Pyeongchang 2018 Olympics: British women’s bobsleigh team to get more funding after Richard Parker departs

British bobsleigh's governing body announced the departure of chief executive Richard Parker, a move that will free up funds to qualify a women's sled for Pyeongchang Olympics.

By: Reuters | London | Published: September 29, 2017 12:49 am
Mica McNeill and Mica Moore had resorted to crowd-funding to raise more than 30,000 pounds. (Source: File)

British bobsleigh’s governing body announced the departure of chief executive Richard Parker on Thursday, a move that will free up funds to qualify a women’s sled for next year’s Pyeongchang Olympics.

Mica McNeill and team mate Mica Moore had resorted to crowd-funding to raise more than 30,000 pounds ($40,296) after being told there was no budget to get them to South Korea.

The British Bobsleigh and Skeleton Association (BBSA) said in a statement that Parker would not be replaced and some cash would now be available.

“Richard had recently proposed a new structure for the next Olympic cycle but has left earlier than originally planned to help reduce central costs and ensure that maximum available resources can be focused on our athletes and their journey to February’s Olympic Winter Games,” it said.

“Those resources mean that we can now partially support a GB Women’s bobsled to compete on the World Cup circuit and press for qualification.”

The BBSA said it would work with McNeill and other athletes to identify areas where they required support throughout the season.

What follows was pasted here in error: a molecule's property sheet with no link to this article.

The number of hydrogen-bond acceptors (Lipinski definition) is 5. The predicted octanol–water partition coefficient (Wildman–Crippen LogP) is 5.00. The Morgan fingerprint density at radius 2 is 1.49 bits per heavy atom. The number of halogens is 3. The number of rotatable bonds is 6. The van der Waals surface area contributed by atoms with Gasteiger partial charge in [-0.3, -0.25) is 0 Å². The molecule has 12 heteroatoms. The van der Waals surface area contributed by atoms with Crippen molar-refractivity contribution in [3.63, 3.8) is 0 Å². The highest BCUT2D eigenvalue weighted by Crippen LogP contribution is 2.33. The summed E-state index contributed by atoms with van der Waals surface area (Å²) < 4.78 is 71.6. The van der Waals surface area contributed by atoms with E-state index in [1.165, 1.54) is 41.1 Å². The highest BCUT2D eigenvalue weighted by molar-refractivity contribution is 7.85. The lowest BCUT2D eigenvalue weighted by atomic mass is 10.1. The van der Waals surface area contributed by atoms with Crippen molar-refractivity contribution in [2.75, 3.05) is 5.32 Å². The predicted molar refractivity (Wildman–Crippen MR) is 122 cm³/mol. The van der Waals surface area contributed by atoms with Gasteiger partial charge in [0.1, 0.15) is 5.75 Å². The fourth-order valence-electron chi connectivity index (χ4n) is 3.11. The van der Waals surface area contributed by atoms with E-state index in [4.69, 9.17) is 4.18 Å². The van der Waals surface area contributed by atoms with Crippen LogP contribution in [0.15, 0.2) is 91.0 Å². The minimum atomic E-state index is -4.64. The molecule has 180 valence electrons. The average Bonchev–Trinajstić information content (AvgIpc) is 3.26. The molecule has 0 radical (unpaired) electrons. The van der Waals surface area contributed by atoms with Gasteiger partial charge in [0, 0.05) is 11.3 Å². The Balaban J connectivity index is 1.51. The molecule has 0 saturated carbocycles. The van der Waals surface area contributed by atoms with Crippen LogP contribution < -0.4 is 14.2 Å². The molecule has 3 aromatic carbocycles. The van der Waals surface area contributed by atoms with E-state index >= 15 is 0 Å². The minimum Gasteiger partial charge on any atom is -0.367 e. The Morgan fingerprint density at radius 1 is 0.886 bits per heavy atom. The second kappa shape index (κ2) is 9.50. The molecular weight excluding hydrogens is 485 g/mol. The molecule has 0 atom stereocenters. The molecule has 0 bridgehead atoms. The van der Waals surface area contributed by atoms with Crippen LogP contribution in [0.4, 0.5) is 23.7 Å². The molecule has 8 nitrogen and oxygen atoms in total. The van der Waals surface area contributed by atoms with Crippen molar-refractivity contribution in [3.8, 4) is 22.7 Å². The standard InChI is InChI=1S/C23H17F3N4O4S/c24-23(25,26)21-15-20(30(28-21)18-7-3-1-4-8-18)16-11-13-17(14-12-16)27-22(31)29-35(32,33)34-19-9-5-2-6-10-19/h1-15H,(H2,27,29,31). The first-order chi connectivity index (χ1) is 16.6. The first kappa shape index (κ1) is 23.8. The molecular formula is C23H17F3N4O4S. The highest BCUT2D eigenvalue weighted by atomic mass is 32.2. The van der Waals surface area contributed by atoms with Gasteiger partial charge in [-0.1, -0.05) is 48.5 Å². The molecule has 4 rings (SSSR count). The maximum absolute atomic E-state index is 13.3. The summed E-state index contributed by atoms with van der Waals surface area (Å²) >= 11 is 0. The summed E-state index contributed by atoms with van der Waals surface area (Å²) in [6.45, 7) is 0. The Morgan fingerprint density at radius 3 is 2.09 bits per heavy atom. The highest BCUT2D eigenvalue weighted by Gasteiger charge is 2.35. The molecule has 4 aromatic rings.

“That support will include coaching, medical and logistical assistance and will help underpin athletes’ own admirable fund-raising efforts,” it said.

Women’s bobsleigh was added to the Olympic programme at the 2002 Salt Lake City Games and Britain has yet to win a medal in it. The men have won four medals over the years, including two-man gold in 1964 and a four-man bronze in 1998.

McNeill, a silver medallist at the 2012 Youth Winter Olympics, had said when launching her crowd funding initiative that the BBSA was funding three men’s crews but had told her the women were not medal potential.

“I said, ‘Why don’t you just be honest and say you’re not funding us because there’s no money?’, and they said, ‘Yes, it’s because there’s no money — if there was we’d be funding you’,” she added.

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